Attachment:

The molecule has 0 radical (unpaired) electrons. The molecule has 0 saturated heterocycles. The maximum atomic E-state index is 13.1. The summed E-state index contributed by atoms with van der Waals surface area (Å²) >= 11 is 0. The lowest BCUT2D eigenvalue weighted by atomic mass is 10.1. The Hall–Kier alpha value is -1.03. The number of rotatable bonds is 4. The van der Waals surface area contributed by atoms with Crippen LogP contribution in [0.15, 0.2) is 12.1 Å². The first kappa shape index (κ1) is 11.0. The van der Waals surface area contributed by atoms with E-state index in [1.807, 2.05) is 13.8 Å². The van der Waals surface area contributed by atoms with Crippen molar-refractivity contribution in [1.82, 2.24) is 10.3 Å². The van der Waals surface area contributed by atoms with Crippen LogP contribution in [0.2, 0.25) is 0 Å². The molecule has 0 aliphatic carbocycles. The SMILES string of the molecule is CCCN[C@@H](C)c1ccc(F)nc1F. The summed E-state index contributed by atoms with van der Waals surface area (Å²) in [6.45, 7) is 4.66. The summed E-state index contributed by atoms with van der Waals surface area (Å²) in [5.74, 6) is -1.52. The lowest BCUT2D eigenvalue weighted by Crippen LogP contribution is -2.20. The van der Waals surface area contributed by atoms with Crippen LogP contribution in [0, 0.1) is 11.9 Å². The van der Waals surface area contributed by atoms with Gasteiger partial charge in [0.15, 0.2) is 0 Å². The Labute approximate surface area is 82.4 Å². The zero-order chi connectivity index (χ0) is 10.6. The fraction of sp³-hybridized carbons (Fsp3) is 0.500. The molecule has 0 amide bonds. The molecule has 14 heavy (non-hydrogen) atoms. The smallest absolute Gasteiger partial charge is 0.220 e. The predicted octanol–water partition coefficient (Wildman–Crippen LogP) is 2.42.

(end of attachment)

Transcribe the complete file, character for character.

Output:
The molecule has 0 radical (unpaired) electrons. The molecule has 0 saturated heterocycles. The maximum atomic E-state index is 13.1. The summed E-state index contributed by atoms with van der Waals surface area (Å²) >= 11 is 0. The lowest BCUT2D eigenvalue weighted by atomic mass is 10.1. The Hall–Kier alpha value is -1.03. The number of rotatable bonds is 4. The van der Waals surface area contributed by atoms with Crippen LogP contribution in [0.15, 0.2) is 12.1 Å². The first kappa shape index (κ1) is 11.0. The van der Waals surface area contributed by atoms with E-state index in [1.807, 2.05) is 13.8 Å². The van der Waals surface area contributed by atoms with Crippen molar-refractivity contribution in [1.82, 2.24) is 10.3 Å². The van der Waals surface area contributed by atoms with Crippen LogP contribution in [0.2, 0.25) is 0 Å². The molecule has 0 aliphatic carbocycles. The SMILES string of the molecule is CCCN[C@@H](C)c1ccc(F)nc1F. The summed E-state index contributed by atoms with van der Waals surface area (Å²) in [6.45, 7) is 4.66. The summed E-state index contributed by atoms with van der Waals surface area (Å²) in [5.74, 6) is -1.52. The lowest BCUT2D eigenvalue weighted by Crippen LogP contribution is -2.20. The van der Waals surface area contributed by atoms with Crippen LogP contribution in [0, 0.1) is 11.9 Å². The van der Waals surface area contributed by atoms with Gasteiger partial charge in [0.15, 0.2) is 0 Å². The Labute approximate surface area is 82.4 Å². The zero-order chi connectivity index (χ0) is 10.6. The fraction of sp³-hybridized carbons (Fsp3) is 0.500. The molecule has 0 amide bonds. The molecule has 14 heavy (non-hydrogen) atoms. The smallest absolute Gasteiger partial charge is 0.220 e. The predicted octanol–water partition coefficient (Wildman–Crippen LogP) is 2.42.